It’s time to think like camels.
Rapid business growth isn’t as realistic as it once was. This article in Harvard Business Review back in October of 2020 explains why in their article “Start-ups. It’s time to think like camels instead of unicorns”.
Having ridden a camel in Turkey 4 years ago the headline and theme of the article immediately grabbed my attention, although of course it turned out to be nothing to do with actually riding camels.
“Raising unicorns” is a colloquial reference to startups in Silicon Valley worth over a billion dollars. Achieving unicorn status is done through rapid business growth, however this only works in the most optimal conditions.
Which of course couldn’t be used to describe the current situation.
The “current truths” are less unicorn, and more camel. Here are some camel strengths you should be adopting if you’re an entrepreneur struggling with business growth in today’s climate.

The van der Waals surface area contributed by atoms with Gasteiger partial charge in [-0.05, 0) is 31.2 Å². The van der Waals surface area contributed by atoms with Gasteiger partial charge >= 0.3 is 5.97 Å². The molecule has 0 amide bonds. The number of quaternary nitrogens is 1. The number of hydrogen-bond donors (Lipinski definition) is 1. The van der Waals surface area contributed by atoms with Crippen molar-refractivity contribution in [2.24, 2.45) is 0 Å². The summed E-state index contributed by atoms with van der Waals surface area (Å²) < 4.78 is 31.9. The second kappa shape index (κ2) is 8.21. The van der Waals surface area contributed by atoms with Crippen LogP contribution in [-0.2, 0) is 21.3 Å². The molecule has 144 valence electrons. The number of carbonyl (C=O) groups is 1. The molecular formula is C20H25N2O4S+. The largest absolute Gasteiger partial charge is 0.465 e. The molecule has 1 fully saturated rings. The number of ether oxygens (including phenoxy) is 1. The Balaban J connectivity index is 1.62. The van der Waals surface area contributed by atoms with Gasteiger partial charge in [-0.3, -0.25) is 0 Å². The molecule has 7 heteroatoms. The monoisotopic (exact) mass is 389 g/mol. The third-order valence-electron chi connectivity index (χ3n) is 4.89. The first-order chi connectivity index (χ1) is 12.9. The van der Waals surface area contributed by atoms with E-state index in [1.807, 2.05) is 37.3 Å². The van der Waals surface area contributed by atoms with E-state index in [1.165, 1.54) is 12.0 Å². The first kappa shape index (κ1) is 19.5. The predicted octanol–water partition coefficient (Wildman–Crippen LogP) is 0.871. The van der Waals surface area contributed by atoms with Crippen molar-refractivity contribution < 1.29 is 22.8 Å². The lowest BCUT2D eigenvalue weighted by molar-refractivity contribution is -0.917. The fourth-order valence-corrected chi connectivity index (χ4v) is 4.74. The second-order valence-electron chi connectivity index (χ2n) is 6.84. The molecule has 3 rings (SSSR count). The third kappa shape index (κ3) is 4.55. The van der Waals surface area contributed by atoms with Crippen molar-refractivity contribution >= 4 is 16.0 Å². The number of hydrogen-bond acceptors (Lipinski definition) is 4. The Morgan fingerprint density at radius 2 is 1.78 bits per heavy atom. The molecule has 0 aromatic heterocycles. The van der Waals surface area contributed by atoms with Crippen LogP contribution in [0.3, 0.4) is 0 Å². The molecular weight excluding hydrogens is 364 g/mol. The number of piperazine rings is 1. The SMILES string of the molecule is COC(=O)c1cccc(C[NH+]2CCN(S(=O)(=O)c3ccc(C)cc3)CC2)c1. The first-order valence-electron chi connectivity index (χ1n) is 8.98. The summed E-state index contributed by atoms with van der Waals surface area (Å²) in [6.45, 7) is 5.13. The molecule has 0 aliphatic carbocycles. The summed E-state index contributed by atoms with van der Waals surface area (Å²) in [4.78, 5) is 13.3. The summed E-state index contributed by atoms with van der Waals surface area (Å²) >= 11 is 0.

Camels are resilient.
They have a slow metabolism, which allows them to go weeks without food and water, so they can survive the longest droughts without dying of thirst.
Camels are experts at adaptation.
That means they can survive in conditions that would kill other animals — from the blistering heat of the desert to the freezing cold of Siberia.
The pandemic is changing the way we work and live — if you want to survive the new normal, you need to be able to adapt too.
In recent years, many of us embraced the “unicorn” mindset: hustling at all costs to disrupt our respective industries for rapid business growth. But during a global pandemic, and a new war in Europe, rapid growth isn’t as realistic as it once was. That growth-at-all costs perspective can only occur in the strongest economies — and right now, it comes with significant risk.
It’s time for entrepreneurs to forget about unicorns and start behaving more like camels. Embrace the resilience and adaptability that come with slow, steady, considered growth. It might not be as exciting — and opting out of risk-taking isn’t easy — but we’ll only survive with a weather-proof approach.
I love these business metaphors and find I can almost always use the lesson in them. If you do too, and you feel like a chin wag, give me a call. Always happy to chat!
credit: Brand IQ